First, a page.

I live in Virginia and in a few days I will be making a trip to Indiana. Both Indiana and Ohio honor my concealed cary permit, however I have to travel through the peoples republic of Maryland and the state of Pennsylvania. Both of these states do not recognize my permit. When passing through these states I plan to unload my EDC and lock in in a strong box I purchased for this purpose. I will lock the magazine in separate strong box along with my spare magazines and a small supply of my defensive ammunition. I plan to lock both boxes in the trunk of my car until I reach Ohio, where I can legally carry. I want to make sure that I haven’t missed some provision of the FOPA and am transporting my firearm legally through these states. I can think of no better place to pose this question than in this forum. Any and all advice is greatly appreciated.
I think the ammo and guns have to be in different areas of the vehicle…
I pretty sure @Danny28 has a point. I do think they have to be in separate areas.
Not 100 percent and I’m not a lawyer. But it wouldn’t hurt to put them in two different spots.
Personally, I would reroute trip via Florida and stay away from communist states! IMHO
Check on the USCCA reciprocity maps and laws. Check the state of Maryland and see how you can transport your firearm. Read everything about the state laws, magazines, ammo etc.
Just avoid Maryland if it’s an option?
Compliance with 18 USC 926A, which addresses the interstate transport of firearms, does not necessarily mean that the Peoples Republic of Maryland will not hassle someone transporting a firearm, in the unlikely event of a stop and search of the vehicle. I checked the maps and rerouting to avoid both Maryland and Pennsylvania adds about 30 minutes to the trip. Thirty extra minutes to reduce the chances of a hassle from small to none is a no brainer and this is what I am going to do. Thanks to the community for some great advice.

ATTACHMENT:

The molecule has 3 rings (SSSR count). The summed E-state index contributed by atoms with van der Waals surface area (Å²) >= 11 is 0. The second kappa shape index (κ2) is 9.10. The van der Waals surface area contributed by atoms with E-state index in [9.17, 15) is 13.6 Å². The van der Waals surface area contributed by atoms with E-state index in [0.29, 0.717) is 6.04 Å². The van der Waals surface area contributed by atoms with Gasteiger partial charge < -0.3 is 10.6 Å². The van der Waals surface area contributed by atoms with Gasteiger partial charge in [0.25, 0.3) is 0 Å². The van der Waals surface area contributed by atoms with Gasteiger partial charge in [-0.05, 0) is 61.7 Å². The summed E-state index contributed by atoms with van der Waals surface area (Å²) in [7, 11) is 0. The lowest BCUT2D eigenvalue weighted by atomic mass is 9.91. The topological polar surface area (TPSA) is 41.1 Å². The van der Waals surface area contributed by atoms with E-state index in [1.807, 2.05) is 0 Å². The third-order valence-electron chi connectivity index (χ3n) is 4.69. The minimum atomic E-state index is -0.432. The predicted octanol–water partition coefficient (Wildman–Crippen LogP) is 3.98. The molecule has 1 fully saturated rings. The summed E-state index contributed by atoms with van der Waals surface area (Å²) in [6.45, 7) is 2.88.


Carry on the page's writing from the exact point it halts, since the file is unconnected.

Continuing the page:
@Boyd Another Virginian here. MD has been known for targeting Virginian vehicles. I wouldn’t rely on 18 USC 926A. See what happens when you refuse consent to search. Best to avoid those murky waters. We live in America but can’t even exercise our 2A rights because of state lines. Amazing!
Great option! And 30 minutes of additional travel, so you can be safe physically and legally, is a fair trade.
This is a sickening topic Boyd. I also live in VA and regularly travel through MD, DE, and PA. It’s a disgrace how our constitutional rights are being trampled. As someone stated in post already… I have pulled state laws for each of the aforementioned and they’re not real clear.
Personally, and that’s all this is…I’d keep your gun(s) unloaded, locked in separate containers, and then do the same with any ammunition you may have with you. Then have the locked guns in an area separate from the locked ammunition.
This is an area where I really wish USCCA would provide some legal guidance other than “check your state and local laws”. Most of us are not attorneys and even then attorneys disagree due to vague laws and interpretation.
Then there’s the issue of carrying non-lethal forms of protection; where’s the guidance on this? We’re going though a turbulent time in America and something we haven’t seen in the past. How do law-abiding citizens protect themselves when traveling?
USCCA - would you please weigh in on this at some point in near future?
Remember folks: USCCA only covers incidents that involve “legal” weapons, so that’s a huge loophole for them. You might not get help if you’re unknowingly carrying something illegal in a given jurisdiction - even a pocket knife can land you in jail without representation. Please correct me if I’m wrong.
I also liked what Walter 3 shared. Safe travels.
If this map linked below is accurate, it’s unique in that it allows one to click every state you are CCL in, not just one, and it maps out which ones you have reciprocity in, not just by clicking your CCL state in one at a time, but 2-3 at a time, however many you are licensed in.
Of course, check it out by reviewing other documents, to confirm, especially since some reciprocity states only have partial reciprocity and not full reciprocity: